The girls are very different from each other. Emily’s family is “perfect” Her dad is a politician, which of course means no one is allowed to make a mistake or else he could lose supporters. He has someone monitoring his childrens’ activity on social media. Emily begins a secret relationship with a boy, Kevin. In doing so, she begins to neglect her friends. Abby and Sarah, and that infuriated me. I hate when friends essentially dump you because they have a boyfriend. I also felt badly for Kevin because he had to sneak around to see Emily, which I would not have been okay with, no matter what the reason.

Now, I really liked Elizabeth. She had more of a firey personality which jived with my own personality. Her father had left the family not long before, and her mother had sunk into a deep depression over this. I felt sympathy for Elizabeth, as she had to be mother and father and big sister to her younger sister, Lily. Elizabeth is still so angry at her father for walking out on her, her mother and her sister, and she’s struggling hard to handle it on her own.

This book didn’t totally win me over until the end of it. I loved the ending, it made me feel all the feels, and cry all the tears. I do think people need to read this book. I do think it’s important to stay connected to others like Ms. Davis did throughout this book. I am giving this book 4 stars and I would definitely recommend it.

Cover Reveal: Black Iris by Leah Raeder

Published by: Atria Books  
384 pages 
 ISBN: 9781476786421
 On sale: April 28, 2015 
 List price: $15.00 
 eBook ISBN: 9781476786438 
 eBook list price: $5.99
Pre- Order Links: AmazonBarnes & NobleBooks-A-MillionIndieBound (US)
AmazoniTunesGoogle (AUS)

It only took one moment of weakness for Laney Keating’s world to fall apart. One stupid gesture for a hopeless crush. Then the rumors began. Slut, they called her. Queer. Psycho. Mentally ill, messed up, so messed up even her own mother decided she wasn’t worth sticking around for.

If Laney could erase that whole year, she would. College is her chance to start with a clean slate.

She’s not looking for new friends, but they find her: charming, handsome Armin, the only guy patient enough to work through her thorny defenses—and fiery, filterless Blythe, the bad girl and partner in crime who has thorns of her own.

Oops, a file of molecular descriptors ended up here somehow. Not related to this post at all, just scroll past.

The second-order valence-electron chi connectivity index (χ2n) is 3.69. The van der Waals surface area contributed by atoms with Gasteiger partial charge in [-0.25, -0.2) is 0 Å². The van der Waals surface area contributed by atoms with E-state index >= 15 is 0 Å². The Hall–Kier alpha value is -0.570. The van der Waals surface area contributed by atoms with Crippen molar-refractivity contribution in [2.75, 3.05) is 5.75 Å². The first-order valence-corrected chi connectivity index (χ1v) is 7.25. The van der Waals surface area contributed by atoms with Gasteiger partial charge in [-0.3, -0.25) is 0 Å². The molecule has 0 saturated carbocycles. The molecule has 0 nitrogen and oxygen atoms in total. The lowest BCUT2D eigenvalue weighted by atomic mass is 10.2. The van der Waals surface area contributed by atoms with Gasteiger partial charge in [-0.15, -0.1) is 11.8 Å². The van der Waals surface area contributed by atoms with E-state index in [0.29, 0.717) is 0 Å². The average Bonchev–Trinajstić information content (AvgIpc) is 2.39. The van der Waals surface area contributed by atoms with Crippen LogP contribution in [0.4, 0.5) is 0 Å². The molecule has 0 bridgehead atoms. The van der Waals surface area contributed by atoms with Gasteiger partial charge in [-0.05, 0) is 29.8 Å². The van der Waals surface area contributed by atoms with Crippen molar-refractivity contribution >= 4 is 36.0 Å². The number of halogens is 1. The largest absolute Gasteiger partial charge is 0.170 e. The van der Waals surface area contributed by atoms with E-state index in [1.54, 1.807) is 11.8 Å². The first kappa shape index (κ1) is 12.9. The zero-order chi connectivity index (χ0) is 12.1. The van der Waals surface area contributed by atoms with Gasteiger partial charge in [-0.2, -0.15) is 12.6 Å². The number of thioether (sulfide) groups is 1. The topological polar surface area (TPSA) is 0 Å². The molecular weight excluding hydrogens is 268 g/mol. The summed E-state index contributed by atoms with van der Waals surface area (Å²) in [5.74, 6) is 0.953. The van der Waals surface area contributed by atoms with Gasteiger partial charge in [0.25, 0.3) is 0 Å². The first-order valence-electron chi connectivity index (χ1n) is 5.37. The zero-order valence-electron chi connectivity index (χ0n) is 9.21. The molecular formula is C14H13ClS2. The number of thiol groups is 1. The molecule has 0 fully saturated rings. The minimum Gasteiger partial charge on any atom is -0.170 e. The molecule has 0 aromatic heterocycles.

But Laney knows nothing good ever lasts. When a ghost from her past resurfaces—the bully who broke her down completely—she decides it’s time to live up to her own legend. And Armin and Blythe are going to help.

Which was the plan all along.

Because the rumors are true. Every single one. And Laney is going to show them just how true.

She’s going to show them all.

April is the cruelest month, T.S. Eliot said, and that’s because it kills. It’s the month with the highest suicide rate. You’d think December, or even January—the holidays and all that forced cheer and agonized smiling pushing fragile people to the edge—but actually it’s spring, when the world wakes from frostbound sleep and something cruel and final stirs inside those of us who are broken. Like Eliot said: mixing memory and desire, stirring dull roots with spring rain. In the deepest throes of depression, when sunlight is anguish and the sky throbs like one big raw migraine and you just want to sleep until you or everything else dies, you’re less likely to commit suicide than someone coming out of a depressive episode. Drug companies know this. That’s why antidepressants have to be marked with the warning MAY CAUSE SUICIDAL THOUGHTS.
Because what brings you back to life also gives you the means to destroy yourself.
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Review: I’ll Meet You There by Heather Demetrios

Book Title: I’ll Meet You There 
Author: Heather Demetrios
Publish Date: February 3rd, 2015
Publisher: Henry Holt & Co.
Genre: YA Contemporary
Book Link: Goodreads
Synopsis from Goodreads:
If seventeen-year-old Skylar Evans were a typical Creek View girl, her future would involve a double-wide trailer, a baby on her hip, and the graveyard shift at Taco Bell. But after graduation, the only thing standing between straightedge Skylar and art school are three minimum-wage months of summer. Skylar can taste the freedom—that is, until her mother loses her job and everything starts coming apart. 

Torn between her dreams and the people she loves, Skylar realizes everything she’s ever worked for is on the line.Nineteen-year-old Josh Mitchell had a different ticket out of Creek View: the Marines. But after his leg is blown off in Afghanistan, he returns home, a shell of the cocksure boy he used to be. What brings Skylar and Josh together is working at the Paradise—a quirky motel off California’s dusty Highway 99. Despite their differences, their shared isolation turns into an unexpected friendship and soon, something deeper.

Disclaimer: I received this e-ARC from NetGalley in exchange for my honest review.